Hippokratia 2014, 18, 1: 88-91
Patoulias I1, Prodromou K1, Feidantsis Th1, Kallergis I2, Koutsoumis G1
National Influenza Centre, Microbiology Department, Faculty of Medicine, Aristotle University of Thessaloniki, Greece
Backround: Cystic lymphangiomas are congenital lymphatic malformations that most commonly develop in the neck, axilla, mediastinum and retroperitoneum. Inguinal and scrotal lymphangiomas are extremely rare.
Cases report: We present the cases of three children with cystic lymphangiomas that were treated in our department during a two year period. The patients were all boys, aged 3.5, 9 and 13 years, and the location of the cystic lymphangioma was the scrotum, the inguinal region and the epididymis respectively. Clinical examination and ultrasonography described the lesions as cystic. Surgical excision of the lesions with a testis-sparing approach was performed in all three cases and histopathology set the diagnosis of cystic lymphangiomas. Complementary imaging of the regions adjacent to the excised lesions, excluded any extension or co-existing lesions. Post-operative period was uneventful and during a follow-up period of six months all patients were well with no signs of recurrence.
Conclusions: Scrotal and inguinal cystic lymphangiomas are treated with surgical excision with care to preserve the intra-scrotal structures and the structures of the inguinal canal. Complete excision is necessary to prevent recurrence. Complementary imaging of the adjacent regions is necessary to identify any possible extension or co-existing lesions.
Key words: Cystic lymphangioma, inguinal region, scrotum, epididymis, childhood, ultrasonography, complementary imaging
Corresponding author: Katerina Prodromou, Pediatric surgeon, 92 Pileas street, Thessaloniki 54454, Greece,
Lymphangiomas are congenital lymphatic malformations which may develop in the head and neck (75%), axilla (20%), mediastinum, mesentery, retroperitoneum and more rarely in the liver, spleen, pancreas, bones, kidneys, intestine, scrotum, bladder, inguinal regions etc (5%)1. Even though lymphangiomas are traditionally classified as capillary, cavernous and cystic, this classification cannot be generally applied as commonly all types co-exist in the same lesion2.
We report three rare cases of young children with scrotal, epididymal and inguinal lymphangioma respectively, in order to emphasize on the difficulties of the preoperative diagnosis of such lesions due to their varying appearance. These children were treated in the First Department of Pediatric Surgery of the Aristotle University of Thessaloniki, from September 2011 to June 2012.
Case report 1
A 3.5 year-old boy with a past history of leukodystrophy and diffuse vascular malformations of the face, trunk and lower extremities presented with a painless, soft mass in the right inguinal region expanding to the right hemi-scrotum, posterior to the testicle. The mass was first noticed by the patient’s parents 2 days prior to presentation. Initially the lesion was considered to be an inguinal hernia and was subjected to several unsuccessful attempts for reduction. There were no signs of hernia strangulation and both testicles were of normal texture and at the proper position. Ultrasonography showed a lesion in the right hemi-scrotum, with cystic compounds, which coiled around the spermatic cord (Figure 1).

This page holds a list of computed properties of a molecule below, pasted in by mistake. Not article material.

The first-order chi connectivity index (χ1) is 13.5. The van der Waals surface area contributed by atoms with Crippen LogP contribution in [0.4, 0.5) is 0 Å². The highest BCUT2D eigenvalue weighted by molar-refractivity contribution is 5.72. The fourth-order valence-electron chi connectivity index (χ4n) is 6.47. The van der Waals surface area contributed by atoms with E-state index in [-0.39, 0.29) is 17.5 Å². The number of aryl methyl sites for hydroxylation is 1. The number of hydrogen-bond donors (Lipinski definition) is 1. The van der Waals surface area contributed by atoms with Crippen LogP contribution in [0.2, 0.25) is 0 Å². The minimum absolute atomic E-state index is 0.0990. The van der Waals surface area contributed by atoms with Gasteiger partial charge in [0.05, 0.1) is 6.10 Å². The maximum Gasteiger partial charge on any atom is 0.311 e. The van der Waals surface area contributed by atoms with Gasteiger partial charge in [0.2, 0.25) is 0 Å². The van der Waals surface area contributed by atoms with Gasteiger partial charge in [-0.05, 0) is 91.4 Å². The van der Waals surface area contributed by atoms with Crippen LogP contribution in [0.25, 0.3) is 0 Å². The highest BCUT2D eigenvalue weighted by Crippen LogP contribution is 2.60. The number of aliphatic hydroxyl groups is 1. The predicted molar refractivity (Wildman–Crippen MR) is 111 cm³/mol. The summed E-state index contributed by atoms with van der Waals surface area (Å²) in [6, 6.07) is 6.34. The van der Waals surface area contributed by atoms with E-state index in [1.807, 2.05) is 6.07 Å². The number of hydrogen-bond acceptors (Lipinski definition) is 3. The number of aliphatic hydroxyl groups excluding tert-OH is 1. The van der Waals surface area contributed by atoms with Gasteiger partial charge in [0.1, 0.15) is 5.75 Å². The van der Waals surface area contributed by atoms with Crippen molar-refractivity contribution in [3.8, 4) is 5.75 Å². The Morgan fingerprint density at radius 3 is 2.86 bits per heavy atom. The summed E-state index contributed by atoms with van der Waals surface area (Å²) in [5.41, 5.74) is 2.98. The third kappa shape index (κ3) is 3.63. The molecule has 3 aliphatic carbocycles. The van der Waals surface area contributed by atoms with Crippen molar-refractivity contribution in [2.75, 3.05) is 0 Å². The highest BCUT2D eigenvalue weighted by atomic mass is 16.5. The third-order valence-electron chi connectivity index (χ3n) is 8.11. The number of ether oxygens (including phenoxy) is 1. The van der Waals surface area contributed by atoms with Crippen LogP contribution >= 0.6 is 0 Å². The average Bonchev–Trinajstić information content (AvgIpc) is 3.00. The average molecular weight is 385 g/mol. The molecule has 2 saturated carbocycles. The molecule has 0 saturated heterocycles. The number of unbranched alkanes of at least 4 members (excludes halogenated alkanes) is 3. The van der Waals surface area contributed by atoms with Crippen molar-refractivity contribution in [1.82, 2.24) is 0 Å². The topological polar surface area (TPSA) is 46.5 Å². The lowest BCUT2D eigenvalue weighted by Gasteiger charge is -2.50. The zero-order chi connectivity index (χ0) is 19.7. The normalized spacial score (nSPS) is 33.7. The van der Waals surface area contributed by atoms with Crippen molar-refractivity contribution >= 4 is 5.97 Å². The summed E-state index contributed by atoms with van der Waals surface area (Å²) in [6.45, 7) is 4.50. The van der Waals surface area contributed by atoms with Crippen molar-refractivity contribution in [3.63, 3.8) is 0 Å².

Figure 1. Ultrasonographic image demonstrating a lesion in the right hemi-scrotum, with cystic compounds, which coils around the spermatic cord (arrow).
During his third day of hospital stay, the patient developed a spontaneous hematoma at the right hemi-scrotum, which was attributed to the previous repeated physical examinations that possibly caused minor injury and hemorrhage within the cystic lesion. Without having been precisely diagnosed and in absence of any signs of damage to the testicle, the young patient was discharged on the 4th day so as to allow for the hematoma to settle. He was re-examined a month later and the inguinal mass had completely resolved and three small, firm, palpable lesions were noticed in the right hemi-scrotum, parallel to the spermatic cord. Ultrasonography demonstrated three lesions in the upper right quadrant of the right hemi-scrotum measuring 5, 7 and 20 mm in their greatest dimensions (Figure 2). Surgical exploration was performed via a right inguinal incision and the three lesions were identified and excised. No pathology of the processus vaginalis, testis or epididymis was noticed. Macroscopic examination of the specimens showed three soft, fluctuant lesions with cystic spaces filled with fluid. Histopathologic examination showed multiple dilated spaces lined by a single layer of epithelium and lymphocytes; occasional lumens contained small amounts of flocculent material and some red blood cells. Lymphoid follicles and loose connective tissue were found in the intervening stroma. The histopathologic diagnosis was that of cystic lymphangioma.
Figure 2. Ultrasonographic image demonstrating three le- sions in the upper right quadrant of the right hemi-scrotum measuring 5 mm (arrow 1), 7 mm (arrow 2) and 20 mm (ar- row 3) in their greatest dimensions.
One month after the operation, an ultrasonographic examination of the patient’s contralateral hemi-scrotum, inguinal region, perineum and pelvis was performed, that showed no signs of co-existing cystic lymphangiomas or extension of the primary lesion to the above-mentioned areas. During a follow-up period of 6 months, no clinical or ultrasonographic signs of recurrence were noticed.
Case report 2
A 13-year-old boy presented with a painless mass at the right hemi-scrotum which he discovered through self-examination. Ultrasonography demonstrated a multi-cystic lesion attached to the right epididymis (rising the possibility of a cystic lymphangioma) and a small hydrocele (Figure 3). Scheduled surgery through scrotal approach was performed. Following the incision of its tunics, the testicle was retracted into the surgical field and a lobed cystic lesion was identified attached to the head and body of the epididymis (Figure 4). The thin integument covering the lesion was carefully dissected and the lesion was excised in toto. Macroscopic examination of the specimen showed a soft, well-circumscribed mass with irregular cystic spaces filled with whitish fluid. Histopathologic examination showed multiple dilated lymph channels with a thin wall and a lining of flattened endothelial cells (Figure 5). One month after the operation the patient underwent an ultrasonographic examination of the left hemi-scrotum, left inguinal region, perineum and pelvis with no abnormal findings. During a six months’ follow-up period, there were no signs of relapse of the lymphangioma.